© 2017 The Author(s). Topological defects of spontaneous polarization are extensively studied as templates for unique physical phenomena and in the design of reconfigurable electronic devices. Experimental investigations of the complex topologies of polarization have been limited to surface phenomena, which has restricted the probing of the dynamic volumetric domain morphology in operando. Here, we utilize Bragg coherent diffractive imaging of a single BaTiO3 nanoparticle in a composite polymer/ferroelectric capacitor to study the behavior of a three-dimensional vortex formed due to competing interactions involving ferroelectric domains. Our investigation of the structural phase transitions under the influence of an external electric field shows a mobile vortex core exhibiting a reversible hysteretic transformation path. We also study the toroidal moment of the vortex under the action of the field. Our results open avenues for the study of the structure and evolution of polar vortices and other topological structures in operando in functional materials under cross field configurations.

Rota, Lorenzo

PhD thesis, Faculty of Electrical Engineering and Information Technology, Karlsruhe Institute of Technology, 2017.

Abstract

In modern particle accelerators, a precise control of the particle beam is essential for the correct operation of the facility. The experimental observation of the beam behavior relies on dedicated techniques, which are often described by the term “beam diagnostics”. Cutting-edge beam diagnostics systems, in particular several experimental setups currently installed at KIT’s synchrotron light source ANKA, employ line scan detectors to characterize and monitor the beam parameters precisely. Up to now, the experimental resolution of these setups has been limited by the line rate of existing detectors, which is limited to a few hundreds of kHz.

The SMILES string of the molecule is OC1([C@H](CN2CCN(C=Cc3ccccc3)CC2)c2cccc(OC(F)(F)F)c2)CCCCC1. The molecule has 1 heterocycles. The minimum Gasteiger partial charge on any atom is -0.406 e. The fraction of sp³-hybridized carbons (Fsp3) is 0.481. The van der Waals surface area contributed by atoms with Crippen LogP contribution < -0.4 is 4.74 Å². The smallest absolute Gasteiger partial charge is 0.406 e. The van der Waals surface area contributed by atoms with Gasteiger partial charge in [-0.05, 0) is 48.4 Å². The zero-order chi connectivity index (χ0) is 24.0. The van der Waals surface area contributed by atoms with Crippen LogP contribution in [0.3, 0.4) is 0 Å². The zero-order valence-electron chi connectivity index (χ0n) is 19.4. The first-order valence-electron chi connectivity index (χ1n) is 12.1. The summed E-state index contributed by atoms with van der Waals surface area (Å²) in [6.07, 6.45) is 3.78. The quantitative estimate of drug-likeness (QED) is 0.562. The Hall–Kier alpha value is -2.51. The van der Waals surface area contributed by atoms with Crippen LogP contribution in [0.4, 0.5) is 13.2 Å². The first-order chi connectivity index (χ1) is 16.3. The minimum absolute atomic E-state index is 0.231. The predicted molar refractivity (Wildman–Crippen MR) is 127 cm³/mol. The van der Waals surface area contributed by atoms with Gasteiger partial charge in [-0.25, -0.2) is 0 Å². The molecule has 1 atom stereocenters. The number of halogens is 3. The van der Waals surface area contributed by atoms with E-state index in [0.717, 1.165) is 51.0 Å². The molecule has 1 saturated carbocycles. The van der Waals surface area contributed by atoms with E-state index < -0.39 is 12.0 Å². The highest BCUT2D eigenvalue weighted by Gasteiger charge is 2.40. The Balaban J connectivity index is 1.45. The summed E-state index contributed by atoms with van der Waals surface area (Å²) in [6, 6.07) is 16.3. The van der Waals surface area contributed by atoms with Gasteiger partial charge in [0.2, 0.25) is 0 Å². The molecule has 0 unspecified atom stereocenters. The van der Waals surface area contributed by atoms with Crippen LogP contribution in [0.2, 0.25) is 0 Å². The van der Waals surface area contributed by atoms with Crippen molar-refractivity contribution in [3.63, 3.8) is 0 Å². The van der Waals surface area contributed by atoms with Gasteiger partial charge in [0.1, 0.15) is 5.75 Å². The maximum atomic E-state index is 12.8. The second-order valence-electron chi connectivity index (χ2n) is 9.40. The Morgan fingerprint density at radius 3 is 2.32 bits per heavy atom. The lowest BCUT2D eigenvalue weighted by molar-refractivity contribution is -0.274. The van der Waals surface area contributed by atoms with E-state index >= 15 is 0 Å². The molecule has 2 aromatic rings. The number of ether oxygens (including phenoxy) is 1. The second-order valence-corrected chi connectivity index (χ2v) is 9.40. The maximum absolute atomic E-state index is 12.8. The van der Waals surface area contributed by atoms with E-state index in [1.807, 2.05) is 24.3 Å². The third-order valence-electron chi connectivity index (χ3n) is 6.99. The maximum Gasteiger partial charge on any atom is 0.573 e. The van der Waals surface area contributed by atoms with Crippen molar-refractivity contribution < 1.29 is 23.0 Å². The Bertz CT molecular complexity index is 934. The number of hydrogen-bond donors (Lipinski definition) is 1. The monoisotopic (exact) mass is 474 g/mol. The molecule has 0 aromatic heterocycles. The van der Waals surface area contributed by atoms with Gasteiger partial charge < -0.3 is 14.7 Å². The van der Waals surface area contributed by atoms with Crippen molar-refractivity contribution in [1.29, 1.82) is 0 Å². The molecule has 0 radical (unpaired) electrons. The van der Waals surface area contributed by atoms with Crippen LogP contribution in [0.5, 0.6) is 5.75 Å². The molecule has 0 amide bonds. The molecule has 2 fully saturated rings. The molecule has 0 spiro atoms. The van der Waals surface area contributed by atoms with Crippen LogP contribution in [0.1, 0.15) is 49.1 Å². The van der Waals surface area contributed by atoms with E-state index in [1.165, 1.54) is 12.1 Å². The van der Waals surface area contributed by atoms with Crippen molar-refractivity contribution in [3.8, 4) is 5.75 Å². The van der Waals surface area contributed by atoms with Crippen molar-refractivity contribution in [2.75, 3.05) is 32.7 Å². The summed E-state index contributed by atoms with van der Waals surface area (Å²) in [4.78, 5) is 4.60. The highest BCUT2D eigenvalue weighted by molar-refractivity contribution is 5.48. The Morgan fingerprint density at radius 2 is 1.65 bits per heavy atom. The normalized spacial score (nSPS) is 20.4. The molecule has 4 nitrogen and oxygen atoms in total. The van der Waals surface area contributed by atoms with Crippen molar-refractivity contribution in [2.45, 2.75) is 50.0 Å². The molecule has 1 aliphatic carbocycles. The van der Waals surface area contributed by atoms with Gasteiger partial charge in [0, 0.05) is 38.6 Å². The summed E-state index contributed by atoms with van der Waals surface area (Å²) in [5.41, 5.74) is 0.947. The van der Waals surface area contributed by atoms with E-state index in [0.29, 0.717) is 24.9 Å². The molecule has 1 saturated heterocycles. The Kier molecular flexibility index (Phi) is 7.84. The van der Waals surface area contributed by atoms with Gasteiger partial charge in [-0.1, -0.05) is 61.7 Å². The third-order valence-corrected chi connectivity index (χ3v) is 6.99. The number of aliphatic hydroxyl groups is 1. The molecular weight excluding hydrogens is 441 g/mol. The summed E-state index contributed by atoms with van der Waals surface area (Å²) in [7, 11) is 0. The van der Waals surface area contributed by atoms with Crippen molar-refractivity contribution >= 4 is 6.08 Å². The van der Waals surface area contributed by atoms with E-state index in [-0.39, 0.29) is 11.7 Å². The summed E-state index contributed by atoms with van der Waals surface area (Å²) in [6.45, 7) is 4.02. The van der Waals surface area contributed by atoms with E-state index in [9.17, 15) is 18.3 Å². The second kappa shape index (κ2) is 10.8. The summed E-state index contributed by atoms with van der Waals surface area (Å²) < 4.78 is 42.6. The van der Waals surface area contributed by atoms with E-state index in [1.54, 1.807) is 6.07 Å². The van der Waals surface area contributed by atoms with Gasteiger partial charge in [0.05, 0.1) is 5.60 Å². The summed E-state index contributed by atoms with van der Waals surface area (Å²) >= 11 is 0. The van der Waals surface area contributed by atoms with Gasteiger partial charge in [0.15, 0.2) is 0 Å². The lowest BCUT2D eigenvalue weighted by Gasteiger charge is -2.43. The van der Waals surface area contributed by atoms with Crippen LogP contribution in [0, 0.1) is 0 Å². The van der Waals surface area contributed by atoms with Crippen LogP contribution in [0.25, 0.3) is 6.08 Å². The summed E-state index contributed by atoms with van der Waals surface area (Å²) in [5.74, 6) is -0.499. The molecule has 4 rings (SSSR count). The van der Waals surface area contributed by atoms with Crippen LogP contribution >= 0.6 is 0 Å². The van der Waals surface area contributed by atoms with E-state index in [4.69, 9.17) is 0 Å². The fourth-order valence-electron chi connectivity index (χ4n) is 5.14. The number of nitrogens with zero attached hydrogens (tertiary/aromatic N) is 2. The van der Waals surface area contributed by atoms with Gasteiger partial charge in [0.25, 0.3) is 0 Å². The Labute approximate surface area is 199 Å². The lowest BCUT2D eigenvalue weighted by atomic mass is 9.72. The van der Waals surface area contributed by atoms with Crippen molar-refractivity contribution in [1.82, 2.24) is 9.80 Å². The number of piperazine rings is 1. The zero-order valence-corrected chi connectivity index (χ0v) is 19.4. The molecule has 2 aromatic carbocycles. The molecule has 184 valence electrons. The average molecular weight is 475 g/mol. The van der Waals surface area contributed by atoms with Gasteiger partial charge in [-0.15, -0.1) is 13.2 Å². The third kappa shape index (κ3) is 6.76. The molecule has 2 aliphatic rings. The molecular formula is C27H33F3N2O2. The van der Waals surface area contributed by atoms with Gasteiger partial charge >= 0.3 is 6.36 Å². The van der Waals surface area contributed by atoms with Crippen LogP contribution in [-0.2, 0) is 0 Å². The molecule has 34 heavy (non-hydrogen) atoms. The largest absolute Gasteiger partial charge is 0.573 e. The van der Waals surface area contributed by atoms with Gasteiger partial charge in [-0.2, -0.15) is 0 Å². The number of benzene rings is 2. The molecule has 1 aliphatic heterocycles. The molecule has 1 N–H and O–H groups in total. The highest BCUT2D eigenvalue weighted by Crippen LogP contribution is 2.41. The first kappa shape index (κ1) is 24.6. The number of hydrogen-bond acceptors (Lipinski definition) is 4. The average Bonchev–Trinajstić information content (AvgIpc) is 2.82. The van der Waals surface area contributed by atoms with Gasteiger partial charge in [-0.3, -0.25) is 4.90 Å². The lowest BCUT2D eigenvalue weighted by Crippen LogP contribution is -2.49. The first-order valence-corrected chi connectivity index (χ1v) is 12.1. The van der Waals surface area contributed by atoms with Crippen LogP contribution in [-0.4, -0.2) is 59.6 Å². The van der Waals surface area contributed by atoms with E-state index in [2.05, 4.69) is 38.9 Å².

This thesis addresses this limitation with the development a novel line scan detector system named KALYPSO – KArlsruhe Linear arraY detector for MHz rePetition-rate SpectrOscopy. The goal is to provide scientists at ANKA with a complete detector system which will enable real-time measurements at MHz repetition rates. The design of both front-end and back-end electronics suitable for beam diagnostic experiments is a challenging task, because the detector must achieve low-noise performance at high repetition rates and with a large number of channels. Moreover, the detector system must sustain continuous data taking and introduce low-latency. To meet these stringent requirements, several novel components have been developed by the author of this thesis, such as a novel readout ASIC and a high-performance DAQ system.